Women swim and dive gets edge with home-pool advantage

Courtesy Photo / gvsulakers.com
GVSU Junior Carly Bush

Courtesy Photo / gvsulakers.com GVSU Junior Carly Bush

Kevin VanAntwerpen

The Lakers are undoubtedly the most comfortable of the nine swim and dive teams competing at this year’s Great Lakes Intercollegiate Athletics Conference. That is because, while most teams have to travel long distances, this year’s GLIAC tournament is being held at Jenison High School, a mere 5.5 miles away from the Grand Valley State University Allendale Campus.

“It’s always nice when you don’t have to travel,” said GVSU head coach Andy Boyce. “You can just relax in a comfortable space.”

The GLIAC tournament began Wednesday afternoon and will continue into Saturday evening. Junior swimmer Carly Bush said the remaining rest is especially important during such a long meet.

“After a while into the week, we get knots in our shoulders,” she said. “So we’re really trying to get enough rest and to avoid getting sore. It’s a huge blessing that we can go back and sleep in own beds and eat home-cooked meals. It’s a huge advantage to be in a comfortable environment.”

After taking second place in last year’s GLIAC tournament, the women’s swimming and diving team hopes the home field advantage and a strong freshman lineup will help it break through to first place this year.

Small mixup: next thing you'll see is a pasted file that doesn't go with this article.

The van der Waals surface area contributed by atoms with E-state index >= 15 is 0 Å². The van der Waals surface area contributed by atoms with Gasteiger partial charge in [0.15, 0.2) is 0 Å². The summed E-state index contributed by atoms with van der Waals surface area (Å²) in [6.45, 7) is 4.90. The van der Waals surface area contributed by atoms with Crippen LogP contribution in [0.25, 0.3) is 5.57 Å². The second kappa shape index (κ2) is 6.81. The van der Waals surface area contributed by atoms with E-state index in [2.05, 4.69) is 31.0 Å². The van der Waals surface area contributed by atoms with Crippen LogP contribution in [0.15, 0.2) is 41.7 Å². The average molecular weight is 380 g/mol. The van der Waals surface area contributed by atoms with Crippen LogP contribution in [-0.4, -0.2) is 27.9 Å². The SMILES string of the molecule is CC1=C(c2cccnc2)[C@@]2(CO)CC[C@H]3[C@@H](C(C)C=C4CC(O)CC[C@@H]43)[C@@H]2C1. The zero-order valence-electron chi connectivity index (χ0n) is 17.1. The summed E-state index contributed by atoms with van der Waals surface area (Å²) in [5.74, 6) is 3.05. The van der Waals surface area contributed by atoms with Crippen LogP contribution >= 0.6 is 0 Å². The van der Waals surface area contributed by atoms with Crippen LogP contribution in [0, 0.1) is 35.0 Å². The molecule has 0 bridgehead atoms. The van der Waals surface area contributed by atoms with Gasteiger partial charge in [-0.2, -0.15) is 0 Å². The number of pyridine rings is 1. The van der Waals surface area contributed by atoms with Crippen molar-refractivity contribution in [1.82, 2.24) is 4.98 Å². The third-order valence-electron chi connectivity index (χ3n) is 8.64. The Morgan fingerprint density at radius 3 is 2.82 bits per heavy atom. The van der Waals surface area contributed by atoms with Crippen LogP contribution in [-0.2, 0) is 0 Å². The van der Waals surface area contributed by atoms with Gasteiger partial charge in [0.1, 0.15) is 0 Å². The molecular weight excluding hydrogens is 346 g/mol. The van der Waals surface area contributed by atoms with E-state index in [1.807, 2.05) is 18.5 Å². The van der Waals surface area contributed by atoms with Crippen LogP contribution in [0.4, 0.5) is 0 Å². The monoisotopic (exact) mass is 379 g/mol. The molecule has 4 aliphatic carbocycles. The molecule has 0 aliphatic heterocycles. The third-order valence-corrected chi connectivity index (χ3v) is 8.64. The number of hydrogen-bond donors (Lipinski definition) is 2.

“Last year we were second in the conference,” Boyce said. “We graduated a few girls, but mostly we’re stronger than ever. We’ve added real depth to our freshman class. It’s an extremely competitive conference, and it’s going to come down to the wire.”

Boyce noted several additions to the freshman class from whom he expects to see strong results – breast stroke and free stroke swimmer Danielle Vallier, fly swimmer Caitlyn Madsen, and divers Katie Vulpetti and Jennifer Root.

The women’s team has been in top form so far this year. Of the four conference meets in which it has swim, only one ended in defeat – a five-point loss against Wayne State University that came down to the final relay.

Regardless of hopes and expectations, Bush insisted that meets as long and intense as the GLIAC tournament are always unpredictable, and instead of worrying about the future, the team simply focuses on making the best of the opportunity.

“We’re just going to go out there and have fun with it,” she said. “Everyone’s feeling really good in the pool right now. We’re looking to go out strong and find out what we’re capable of. You can never predict a meet like this. You just don’t know what’s going to happen.”

If the GVSU women win the conference championship, it would be the second conference title in program history.

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